2. Driving, in which case most heat comes out of the rear motor and inverter (and the charger is off).
There is nothing really wrong with this setup for motor cooling, IMHO. But the battery and cabin loops are another story. Ther are loads of pipes and it took me a while to make a good schematic:

Screen Shot 2022-04-29 at 19.21.15 .jpg



There are four loops that interact in intricate ways.
  1. Cabin heater loop: cabin pump->PTC heater->cabin heater core->diverter valve-> cabin pump
  2. Battery chill fluid loop: battery pump-> HV battery -> proportional valve -> chiller -> battery pump
  3. Battery refrigerant loop: compressor->condenser->valve->chiller evaporator->compressor
  4. Cabin cooling loop: compressor->condenser->cabin evaporator core->compressor
Each of these loops can be controlled independently. This means that the MME can cool and heat the cabin independently and at the same time (e.g. for defrost).
The MME can switch off the chilling of the battery and only cool the cabin. But it cannot chill the battery without also cooling the cabin. In practice that is probably OK.

All EVs share the AC compressor for both battery and cabin cooling. But the really odd design choice was that Ford decided to share a single PTC heater between the cabin and the battery as well. Most other EVs have a separate PTC heater in the battery loop.

This PTC heater sharing adds a lot of messy plumbing. When heating the battery the diverter valve connects the two loops into one big one like this:
Screen Shot 2022-04-29 at 19.21.30 .jpg


The loop is: cabin pump->PTC heater->cabin heater core->diverter valve->battery pump-> HV battery -> proportional valve -> diverter valve-> heater pump. (!!)
In this heater mode, the valve will be off, and the battery proportional valve feeds the fluid into the diverter valve.
It does mean that the cabin heater will always be on in case the battery needs to be heated. If the car is just charging, the cabin fan will be off so little heat energy will be lost there. When driving, some heat will be sent into the cabin by the blower. If this is undesirable, it could fire up the compressor to mix in some cooling.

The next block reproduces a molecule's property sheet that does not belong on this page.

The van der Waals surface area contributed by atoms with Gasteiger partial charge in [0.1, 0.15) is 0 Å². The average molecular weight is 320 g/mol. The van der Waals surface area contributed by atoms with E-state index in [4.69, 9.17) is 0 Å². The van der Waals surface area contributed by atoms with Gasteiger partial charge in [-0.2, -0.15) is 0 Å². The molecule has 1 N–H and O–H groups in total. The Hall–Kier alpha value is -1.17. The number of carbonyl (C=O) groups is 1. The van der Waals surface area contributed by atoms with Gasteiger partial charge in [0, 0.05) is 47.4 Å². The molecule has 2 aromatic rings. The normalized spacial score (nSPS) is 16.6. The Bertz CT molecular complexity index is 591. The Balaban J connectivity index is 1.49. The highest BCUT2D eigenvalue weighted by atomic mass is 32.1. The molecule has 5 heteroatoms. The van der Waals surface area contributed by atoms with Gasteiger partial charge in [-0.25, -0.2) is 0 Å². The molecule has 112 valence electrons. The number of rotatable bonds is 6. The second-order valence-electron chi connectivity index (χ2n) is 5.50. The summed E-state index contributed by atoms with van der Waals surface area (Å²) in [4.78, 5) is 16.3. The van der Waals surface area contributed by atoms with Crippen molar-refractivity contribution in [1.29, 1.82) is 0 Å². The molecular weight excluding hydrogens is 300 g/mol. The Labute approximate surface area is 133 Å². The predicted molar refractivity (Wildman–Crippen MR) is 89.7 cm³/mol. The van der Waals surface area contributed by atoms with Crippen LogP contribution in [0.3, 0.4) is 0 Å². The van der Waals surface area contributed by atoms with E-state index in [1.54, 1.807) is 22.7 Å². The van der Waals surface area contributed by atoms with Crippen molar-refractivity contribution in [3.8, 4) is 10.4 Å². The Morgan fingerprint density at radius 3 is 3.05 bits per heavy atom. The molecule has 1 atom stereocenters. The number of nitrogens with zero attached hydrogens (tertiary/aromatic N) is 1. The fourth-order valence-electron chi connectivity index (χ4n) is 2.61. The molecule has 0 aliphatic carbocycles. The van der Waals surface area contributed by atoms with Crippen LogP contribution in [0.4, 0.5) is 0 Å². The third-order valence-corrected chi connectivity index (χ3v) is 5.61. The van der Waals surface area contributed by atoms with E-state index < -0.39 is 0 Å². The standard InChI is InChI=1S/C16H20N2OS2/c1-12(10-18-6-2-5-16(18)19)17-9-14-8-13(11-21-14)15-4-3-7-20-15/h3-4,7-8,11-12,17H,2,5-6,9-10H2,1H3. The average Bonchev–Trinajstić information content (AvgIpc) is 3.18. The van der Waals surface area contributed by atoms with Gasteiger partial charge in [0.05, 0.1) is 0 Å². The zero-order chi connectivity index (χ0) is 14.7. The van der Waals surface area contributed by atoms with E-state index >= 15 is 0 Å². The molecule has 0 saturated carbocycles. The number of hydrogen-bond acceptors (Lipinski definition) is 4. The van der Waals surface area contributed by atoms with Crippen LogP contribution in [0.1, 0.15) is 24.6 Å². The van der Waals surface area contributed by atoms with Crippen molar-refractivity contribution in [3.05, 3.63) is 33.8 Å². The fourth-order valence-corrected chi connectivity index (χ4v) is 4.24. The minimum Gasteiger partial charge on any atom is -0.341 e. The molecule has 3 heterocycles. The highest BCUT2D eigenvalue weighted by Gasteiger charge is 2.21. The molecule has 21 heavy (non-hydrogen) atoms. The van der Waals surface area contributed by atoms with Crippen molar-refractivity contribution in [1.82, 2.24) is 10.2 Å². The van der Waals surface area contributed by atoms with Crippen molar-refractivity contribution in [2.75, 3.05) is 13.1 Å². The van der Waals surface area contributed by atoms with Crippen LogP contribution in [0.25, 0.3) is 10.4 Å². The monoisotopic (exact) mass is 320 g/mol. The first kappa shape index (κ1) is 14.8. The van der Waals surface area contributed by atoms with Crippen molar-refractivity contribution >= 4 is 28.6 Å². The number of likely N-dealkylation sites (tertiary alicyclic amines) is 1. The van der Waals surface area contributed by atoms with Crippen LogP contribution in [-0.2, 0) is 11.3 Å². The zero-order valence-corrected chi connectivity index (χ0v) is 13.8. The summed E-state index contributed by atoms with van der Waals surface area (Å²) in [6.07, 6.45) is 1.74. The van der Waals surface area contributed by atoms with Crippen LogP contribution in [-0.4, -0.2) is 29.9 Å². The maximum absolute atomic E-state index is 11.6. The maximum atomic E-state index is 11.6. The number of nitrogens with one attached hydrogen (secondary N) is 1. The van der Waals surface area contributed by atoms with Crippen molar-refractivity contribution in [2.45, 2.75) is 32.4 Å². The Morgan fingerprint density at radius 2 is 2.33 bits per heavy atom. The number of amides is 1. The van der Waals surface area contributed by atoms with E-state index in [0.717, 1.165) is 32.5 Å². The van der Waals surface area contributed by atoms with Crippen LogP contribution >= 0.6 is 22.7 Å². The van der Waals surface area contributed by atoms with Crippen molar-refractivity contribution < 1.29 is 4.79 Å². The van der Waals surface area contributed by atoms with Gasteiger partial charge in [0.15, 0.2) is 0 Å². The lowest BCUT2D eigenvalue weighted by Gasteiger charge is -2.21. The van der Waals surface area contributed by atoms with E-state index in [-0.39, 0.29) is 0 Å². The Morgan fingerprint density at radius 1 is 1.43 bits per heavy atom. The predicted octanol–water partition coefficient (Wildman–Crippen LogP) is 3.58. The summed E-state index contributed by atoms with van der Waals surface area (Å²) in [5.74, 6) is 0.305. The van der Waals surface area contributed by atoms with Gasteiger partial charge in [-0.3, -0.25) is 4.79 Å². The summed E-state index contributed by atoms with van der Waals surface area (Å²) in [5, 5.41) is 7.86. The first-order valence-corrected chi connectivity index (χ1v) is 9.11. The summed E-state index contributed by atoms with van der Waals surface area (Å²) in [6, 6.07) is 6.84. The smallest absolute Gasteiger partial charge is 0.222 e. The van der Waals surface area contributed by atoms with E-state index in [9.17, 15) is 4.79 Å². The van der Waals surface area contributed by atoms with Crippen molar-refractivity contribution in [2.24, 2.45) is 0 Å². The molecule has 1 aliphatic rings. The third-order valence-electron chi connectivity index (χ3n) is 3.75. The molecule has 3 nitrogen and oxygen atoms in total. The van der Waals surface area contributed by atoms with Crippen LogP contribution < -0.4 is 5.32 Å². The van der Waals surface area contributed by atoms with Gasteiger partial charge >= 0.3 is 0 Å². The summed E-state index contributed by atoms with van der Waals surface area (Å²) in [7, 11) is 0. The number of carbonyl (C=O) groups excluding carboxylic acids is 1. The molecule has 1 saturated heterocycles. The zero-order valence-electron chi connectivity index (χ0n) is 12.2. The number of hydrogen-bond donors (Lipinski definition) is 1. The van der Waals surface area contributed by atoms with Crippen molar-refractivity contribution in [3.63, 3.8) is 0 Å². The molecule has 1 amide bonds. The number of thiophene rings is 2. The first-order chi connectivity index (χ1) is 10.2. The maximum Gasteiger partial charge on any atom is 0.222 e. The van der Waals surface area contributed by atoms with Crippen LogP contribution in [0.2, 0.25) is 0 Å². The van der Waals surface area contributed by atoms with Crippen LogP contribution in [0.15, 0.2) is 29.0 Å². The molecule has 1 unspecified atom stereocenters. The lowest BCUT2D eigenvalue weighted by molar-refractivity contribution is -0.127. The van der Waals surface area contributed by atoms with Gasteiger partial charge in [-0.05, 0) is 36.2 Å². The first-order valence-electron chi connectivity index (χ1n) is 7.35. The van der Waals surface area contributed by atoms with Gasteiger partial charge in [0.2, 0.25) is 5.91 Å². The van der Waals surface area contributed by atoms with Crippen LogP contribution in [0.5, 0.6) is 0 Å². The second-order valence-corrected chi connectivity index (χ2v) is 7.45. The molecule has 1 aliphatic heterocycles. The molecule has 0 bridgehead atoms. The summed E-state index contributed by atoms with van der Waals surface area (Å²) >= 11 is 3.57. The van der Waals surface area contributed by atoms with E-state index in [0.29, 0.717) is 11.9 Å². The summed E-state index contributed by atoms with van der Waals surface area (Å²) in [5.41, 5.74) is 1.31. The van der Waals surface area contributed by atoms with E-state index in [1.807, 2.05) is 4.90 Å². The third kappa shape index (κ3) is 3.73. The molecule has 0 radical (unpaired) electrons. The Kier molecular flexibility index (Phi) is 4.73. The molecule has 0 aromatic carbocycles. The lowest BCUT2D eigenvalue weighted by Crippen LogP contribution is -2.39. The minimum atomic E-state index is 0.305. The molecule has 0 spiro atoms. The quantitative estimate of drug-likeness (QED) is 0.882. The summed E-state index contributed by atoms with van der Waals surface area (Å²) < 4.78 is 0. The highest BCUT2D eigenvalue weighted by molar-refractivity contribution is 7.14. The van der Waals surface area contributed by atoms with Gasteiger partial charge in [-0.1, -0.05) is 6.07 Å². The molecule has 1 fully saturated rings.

It is a little odd that the PTC heater is just 6kW while it needs to service the cabin and the battery in parallel. That seems a little weak, but apparently, it works out OK even in cold climates. The small Chevy Bolt had an 8kW cabin heater plus a 2kW battery heater.

Overall, the heating and cooling system still works fine in practice. If you don't take the frunk apart you will be blissfully unaware of its messy complexity. Perhaps that is the reason why the frunk is covered so well.
Great breakdown of the components and function. What model year/job number is your car? I remember some article mentioning that Ford was reducing some of that convoluted plumbing with the newer builds.
 


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RobbertPatrison

RobbertPatrison

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Great breakdown of the components and function. What model year/job number is your car? I remember some article mentioning that Ford was reducing some of that convoluted plumbing with the newer builds.
Mine was built late February 2022. There is no sign that Ford has reduced the plumbing yet. Doing so would require quite a lot of changes to both hardware and software, and possible new cold weather testing. I suspect that they will stick to this until a major technical overhaul of the front front. However convoluted, it works. The engineering effort is likely spet better elsewhere.
 
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RobbertPatrison

RobbertPatrison

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Amazing job! I just made one edit to your labels to more accurately describe one part!

IMG_20220510_220215.jpg
Haha. Indeed: the 12V battery is a little small. That is probably to save cost and weight, but that will wear out the battery quicker. The small capacity also means that if you get stranded with a High Voltage battery failure, things may get pretty dicey quickly. After the 12 V battery drains dead, doors cannot be opened, or the car cannot be shifted from park.
 
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Eugene